Tenancy & Leasing Agreement Process in Oman


Tenancy & Leasing Agreement Process in Oman

It is important to know that Renting a property in Oman is straight forward and the entire process is governed tenancy Law designed to protect both landlord and tenant. Most residential lettings are for a 12-month period but this can be shorter or longer by agreement as stated in lease agreement.

Lease agreements in Oman are completed on a one-page standard Municipality agreement which sets out the core details such as rent, term, parties and some general observations including general repair and maintenance obligations. The landlord is generally liable for all major repair works but the tenant is responsible for maintaining the property to everyday standards and is obligated to return the property at the end of the lease in the same condition as originally taken.

Clear majority of cases, the tenant is responsible for payment of all utility costs including electricity, water and gas. Upon handover of a property, meter readings are taken and tenants are responsible for payment from that date. All leases must be registered at the Muscat Municipality by law and the estate agent arranges this directly. The landlord is responsible for payment of the 5% rent tax.

It is vital and if any tenant occupies a property with an unregistered lease, there is no protection afforded under the law and eviction could result without recourse to any authority possible. To register a lease a tenant must hold residency rights and have labor clearance papers in place. Alternatively, the tenant’s employer may take out the lease in the corporate name as long as it is an Omani registered company (please note GCC companies do not qualify for this). There is no set rule as to who pays letting fees with some lesser regulated estate agents charging tenants as well as landlords.

In most cases, rent is usually paid in advance at the commencement of the lease by way of postdated cheques. Advance rent can be for one year, six months or quarterly in some instances with a one month holding deposit paid also at lease commencement, or company guarantee letter if a corporate let. Over the years there have been attempts to regulate the rental market with rent caps put in place, to ensure housing does not become too expensive for the general population. These provisions are subject to ongoing change and today, there is no control as to how much a landlord can increase rental on a yearly basis.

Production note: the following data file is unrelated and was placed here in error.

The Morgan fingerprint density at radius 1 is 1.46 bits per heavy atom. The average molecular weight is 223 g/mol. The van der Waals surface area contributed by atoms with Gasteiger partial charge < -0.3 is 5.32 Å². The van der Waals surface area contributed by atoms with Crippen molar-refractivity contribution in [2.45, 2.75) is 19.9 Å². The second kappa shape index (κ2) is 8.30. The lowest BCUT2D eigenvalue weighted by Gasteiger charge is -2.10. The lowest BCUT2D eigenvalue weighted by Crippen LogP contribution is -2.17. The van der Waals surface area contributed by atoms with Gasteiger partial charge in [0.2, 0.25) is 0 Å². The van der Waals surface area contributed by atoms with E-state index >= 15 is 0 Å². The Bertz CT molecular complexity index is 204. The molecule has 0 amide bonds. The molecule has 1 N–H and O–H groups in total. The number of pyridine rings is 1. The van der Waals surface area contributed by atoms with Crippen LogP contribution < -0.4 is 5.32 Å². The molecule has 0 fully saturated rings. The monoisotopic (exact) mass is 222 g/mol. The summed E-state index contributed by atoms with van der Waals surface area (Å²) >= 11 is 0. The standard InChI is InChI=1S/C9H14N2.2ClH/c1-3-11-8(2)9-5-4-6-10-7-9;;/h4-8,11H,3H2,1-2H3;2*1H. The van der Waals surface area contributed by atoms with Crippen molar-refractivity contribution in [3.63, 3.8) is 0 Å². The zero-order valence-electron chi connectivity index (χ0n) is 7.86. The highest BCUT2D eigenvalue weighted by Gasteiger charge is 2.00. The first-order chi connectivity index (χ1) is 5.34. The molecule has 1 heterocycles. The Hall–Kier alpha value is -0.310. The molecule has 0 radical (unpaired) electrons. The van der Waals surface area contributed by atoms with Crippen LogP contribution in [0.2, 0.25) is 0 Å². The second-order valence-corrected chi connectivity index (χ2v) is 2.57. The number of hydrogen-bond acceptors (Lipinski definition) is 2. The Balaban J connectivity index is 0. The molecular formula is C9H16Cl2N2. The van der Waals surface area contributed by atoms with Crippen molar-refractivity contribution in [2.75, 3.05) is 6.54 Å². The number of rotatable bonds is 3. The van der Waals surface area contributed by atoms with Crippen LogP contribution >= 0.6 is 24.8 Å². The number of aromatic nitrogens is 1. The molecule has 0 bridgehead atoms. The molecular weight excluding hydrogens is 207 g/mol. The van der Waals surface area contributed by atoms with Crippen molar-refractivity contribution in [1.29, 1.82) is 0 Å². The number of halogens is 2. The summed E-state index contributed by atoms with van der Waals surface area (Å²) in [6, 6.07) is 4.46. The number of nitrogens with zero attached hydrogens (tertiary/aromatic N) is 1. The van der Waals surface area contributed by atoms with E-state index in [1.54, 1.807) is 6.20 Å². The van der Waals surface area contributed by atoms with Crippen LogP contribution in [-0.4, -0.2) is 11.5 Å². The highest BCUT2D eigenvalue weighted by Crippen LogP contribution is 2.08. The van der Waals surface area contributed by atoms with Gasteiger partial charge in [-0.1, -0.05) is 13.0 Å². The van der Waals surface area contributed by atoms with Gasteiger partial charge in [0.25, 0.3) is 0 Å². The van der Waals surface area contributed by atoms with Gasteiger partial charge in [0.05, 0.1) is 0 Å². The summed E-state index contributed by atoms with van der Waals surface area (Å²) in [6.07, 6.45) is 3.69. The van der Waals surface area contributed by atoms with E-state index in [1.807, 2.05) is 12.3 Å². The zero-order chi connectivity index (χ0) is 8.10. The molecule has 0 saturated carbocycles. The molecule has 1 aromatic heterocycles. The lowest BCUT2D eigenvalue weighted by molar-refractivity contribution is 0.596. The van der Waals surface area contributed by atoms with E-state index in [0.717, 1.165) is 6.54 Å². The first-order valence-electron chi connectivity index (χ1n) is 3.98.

Usually, Landlords are very realistic and realize that if they increase the rents too far tenants will simply move to another property. Of great importance is a provision in the law that, any tenant must serve a minimum of three months’ notice before the lease expiry date if he/she wishes to vacate at that time. Failure to do so results in automatic renewal of the lease on the same terms and conditions for a period matching the original term.

It is important to know that a tenant cannot serve notice at any time to exit a lease on three months’ notice, only before the expiry of the originally agreed term. Likewise, a landlord cannot serve notice on a tenant to vacate until 3 months before the lease expiry and only if he/she needs the property back as their main residence. Effectively tenants have got an automatic right to extend their lease for 3 years from originally taking the property unless the landlord requires it back for own personal usage.

Source: http://www.brokers-int.com/laws.html